We are actually within $300,000 or $400,000 for our plant for the quarter, so almost on the plan. But we are suffering from volumes and I think we will continue to see that volatility. And the reason we exclude that is from the percentage as I know there a lot of people as we were the early reporters, a lot of people look at our volumes and our product segment say, well this is an indication of where the national trend line is going with regard to products volumes across America. And I just... we don't want to give you the impression that Plantation is keyed of to that. So, I think it kind of squeeze the results, so we always give it you both ways. We give you with Plantation and then without it. And as I say without, it's about 1.9%, but that what's happening.

There are some things in the works that, like I say, will improve it somewhat in the coming months. But I think we will continue to experience this volatility, and probably continue to experience a little lower volumes than we would like to see because... largely because this gasoline spec issue. Well Park and Steve did you want to add anything.

C. Park Shaper - President

Well, I just want to say [ph] with respect to Plantation volumes why we give it to you also without it is even reporting it with distorts the Kinder Morgan impacts on which is really around 50% of Plantation. So when we give you the volumes including Plantation that's including a 100% of the impact of Plantation, again that volume impact on us is only 50%. Similarly, the increase in revenue impact on us is only 50%.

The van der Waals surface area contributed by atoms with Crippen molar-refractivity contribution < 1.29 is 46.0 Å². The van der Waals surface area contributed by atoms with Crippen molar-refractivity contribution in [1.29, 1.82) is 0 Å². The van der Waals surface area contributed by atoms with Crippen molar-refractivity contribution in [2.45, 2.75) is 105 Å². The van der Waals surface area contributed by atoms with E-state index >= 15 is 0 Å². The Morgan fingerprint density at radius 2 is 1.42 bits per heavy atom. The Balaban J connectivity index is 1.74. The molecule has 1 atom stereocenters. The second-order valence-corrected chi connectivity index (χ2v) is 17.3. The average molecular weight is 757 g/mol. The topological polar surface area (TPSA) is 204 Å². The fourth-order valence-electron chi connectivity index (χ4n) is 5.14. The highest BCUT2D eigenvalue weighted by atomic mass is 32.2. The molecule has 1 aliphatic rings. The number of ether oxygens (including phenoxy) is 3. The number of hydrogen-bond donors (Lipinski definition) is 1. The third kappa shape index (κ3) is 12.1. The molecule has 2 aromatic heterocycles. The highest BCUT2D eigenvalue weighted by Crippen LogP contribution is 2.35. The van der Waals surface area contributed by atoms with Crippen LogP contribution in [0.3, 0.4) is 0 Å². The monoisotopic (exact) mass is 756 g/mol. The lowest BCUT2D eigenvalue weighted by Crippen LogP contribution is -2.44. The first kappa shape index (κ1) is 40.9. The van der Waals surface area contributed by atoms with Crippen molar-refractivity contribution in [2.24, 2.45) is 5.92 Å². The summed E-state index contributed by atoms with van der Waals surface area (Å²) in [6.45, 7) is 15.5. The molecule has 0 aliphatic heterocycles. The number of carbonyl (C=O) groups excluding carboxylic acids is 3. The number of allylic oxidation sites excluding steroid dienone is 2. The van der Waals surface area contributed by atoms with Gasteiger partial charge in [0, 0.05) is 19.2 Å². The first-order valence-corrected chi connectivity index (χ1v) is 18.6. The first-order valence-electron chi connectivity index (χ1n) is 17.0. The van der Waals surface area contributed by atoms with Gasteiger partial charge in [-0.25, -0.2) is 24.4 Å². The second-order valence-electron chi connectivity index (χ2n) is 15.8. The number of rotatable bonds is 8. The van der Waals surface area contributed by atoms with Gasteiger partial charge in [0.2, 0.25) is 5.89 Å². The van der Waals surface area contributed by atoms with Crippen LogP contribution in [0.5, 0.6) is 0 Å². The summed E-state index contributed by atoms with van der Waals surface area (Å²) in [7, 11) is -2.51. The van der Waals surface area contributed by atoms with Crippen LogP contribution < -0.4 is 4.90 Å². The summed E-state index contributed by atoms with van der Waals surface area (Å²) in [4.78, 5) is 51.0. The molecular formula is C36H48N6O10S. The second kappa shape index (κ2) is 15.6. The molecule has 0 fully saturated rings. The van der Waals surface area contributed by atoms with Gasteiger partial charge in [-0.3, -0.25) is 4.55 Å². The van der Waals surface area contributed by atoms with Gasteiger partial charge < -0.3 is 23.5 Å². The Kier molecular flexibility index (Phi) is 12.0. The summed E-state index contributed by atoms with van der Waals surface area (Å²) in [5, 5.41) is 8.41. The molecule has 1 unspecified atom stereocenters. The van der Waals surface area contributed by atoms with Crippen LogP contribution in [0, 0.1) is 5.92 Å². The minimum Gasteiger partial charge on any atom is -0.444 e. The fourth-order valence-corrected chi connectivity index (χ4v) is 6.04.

Ross Payne - Wachovia Securities

Okay. Also on Plantation just real quick, what is it about the pipe that keeps you from carrying some of the different grades?

C. Park Shaper - President

Yes. It's not really the pipe, it's the... it's both the market and the source. So it's where they are coming from for the particular customer, they have other refineries that are generating other types of grades and where they are going, what markets they are delivering that gasoline into.

Ross Payne - Wachovia Securities

Okay. That's makes it much more clear to me. And one final question, Park if you can tell us what the off-balance sheet debt is at Rockies Express and Midcontinent?

C. Park Shaper - President

I don't have these numbers in front of me, Tim, I don't know if you know.

Unidentified Company Representative

I think it's about 0.4.

Unidentified Company Representative

And MEP was two-tenth [ph].

Unidentified Company Representative

MEP is two-tenth.

C. Park Shaper - President

Two-tenth yes. MEP is relatively small, and then the Rockies Express is a $1.4 billion. Yes, they net 100%. So that's the total project, yes.

Ross Payne - Wachovia Securities

Okay. Divided by two, okay